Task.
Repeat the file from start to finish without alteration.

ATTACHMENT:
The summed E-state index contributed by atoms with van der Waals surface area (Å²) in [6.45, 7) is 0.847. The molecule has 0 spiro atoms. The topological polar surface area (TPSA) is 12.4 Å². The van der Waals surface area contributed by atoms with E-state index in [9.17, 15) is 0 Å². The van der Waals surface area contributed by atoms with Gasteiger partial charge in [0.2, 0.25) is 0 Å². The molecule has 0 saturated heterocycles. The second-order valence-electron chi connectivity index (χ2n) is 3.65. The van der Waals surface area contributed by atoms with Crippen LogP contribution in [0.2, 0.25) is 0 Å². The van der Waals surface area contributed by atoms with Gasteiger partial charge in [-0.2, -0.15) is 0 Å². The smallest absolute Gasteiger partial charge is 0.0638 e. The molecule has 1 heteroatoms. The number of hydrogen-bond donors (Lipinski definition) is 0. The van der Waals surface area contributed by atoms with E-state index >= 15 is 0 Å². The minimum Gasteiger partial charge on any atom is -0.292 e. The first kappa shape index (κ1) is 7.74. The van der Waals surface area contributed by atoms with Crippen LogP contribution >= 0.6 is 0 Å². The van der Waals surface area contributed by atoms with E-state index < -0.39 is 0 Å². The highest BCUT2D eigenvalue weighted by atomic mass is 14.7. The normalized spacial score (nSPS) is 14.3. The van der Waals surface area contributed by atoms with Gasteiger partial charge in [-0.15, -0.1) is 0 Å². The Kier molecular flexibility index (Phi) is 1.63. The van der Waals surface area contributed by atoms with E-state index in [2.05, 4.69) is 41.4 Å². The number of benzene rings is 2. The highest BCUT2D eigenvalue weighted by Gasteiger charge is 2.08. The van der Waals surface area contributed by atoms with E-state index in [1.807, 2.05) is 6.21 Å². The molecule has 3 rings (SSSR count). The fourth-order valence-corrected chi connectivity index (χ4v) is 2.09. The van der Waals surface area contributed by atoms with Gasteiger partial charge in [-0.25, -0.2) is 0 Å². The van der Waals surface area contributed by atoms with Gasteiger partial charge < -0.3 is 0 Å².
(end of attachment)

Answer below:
The summed E-state index contributed by atoms with van der Waals surface area (Å²) in [6.45, 7) is 0.847. The molecule has 0 spiro atoms. The topological polar surface area (TPSA) is 12.4 Å². The van der Waals surface area contributed by atoms with E-state index in [9.17, 15) is 0 Å². The van der Waals surface area contributed by atoms with Gasteiger partial charge in [0.2, 0.25) is 0 Å². The molecule has 0 saturated heterocycles. The second-order valence-electron chi connectivity index (χ2n) is 3.65. The van der Waals surface area contributed by atoms with Crippen LogP contribution in [0.2, 0.25) is 0 Å². The van der Waals surface area contributed by atoms with Gasteiger partial charge in [-0.2, -0.15) is 0 Å². The smallest absolute Gasteiger partial charge is 0.0638 e. The molecule has 1 heteroatoms. The number of hydrogen-bond donors (Lipinski definition) is 0. The van der Waals surface area contributed by atoms with E-state index >= 15 is 0 Å². The minimum Gasteiger partial charge on any atom is -0.292 e. The first kappa shape index (κ1) is 7.74. The van der Waals surface area contributed by atoms with Crippen LogP contribution >= 0.6 is 0 Å². The van der Waals surface area contributed by atoms with E-state index < -0.39 is 0 Å². The highest BCUT2D eigenvalue weighted by atomic mass is 14.7. The normalized spacial score (nSPS) is 14.3. The van der Waals surface area contributed by atoms with Gasteiger partial charge in [-0.15, -0.1) is 0 Å². The Kier molecular flexibility index (Phi) is 1.63. The van der Waals surface area contributed by atoms with E-state index in [2.05, 4.69) is 41.4 Å². The number of benzene rings is 2. The highest BCUT2D eigenvalue weighted by Gasteiger charge is 2.08. The van der Waals surface area contributed by atoms with E-state index in [1.807, 2.05) is 6.21 Å². The molecule has 3 rings (SSSR count). The fourth-order valence-corrected chi connectivity index (χ4v) is 2.09. The van der Waals surface area contributed by atoms with Gasteiger partial charge in [-0.25, -0.2) is 0 Å². The van der Waals surface area contributed by atoms with Gasteiger partial charge < -0.3 is 0 Å².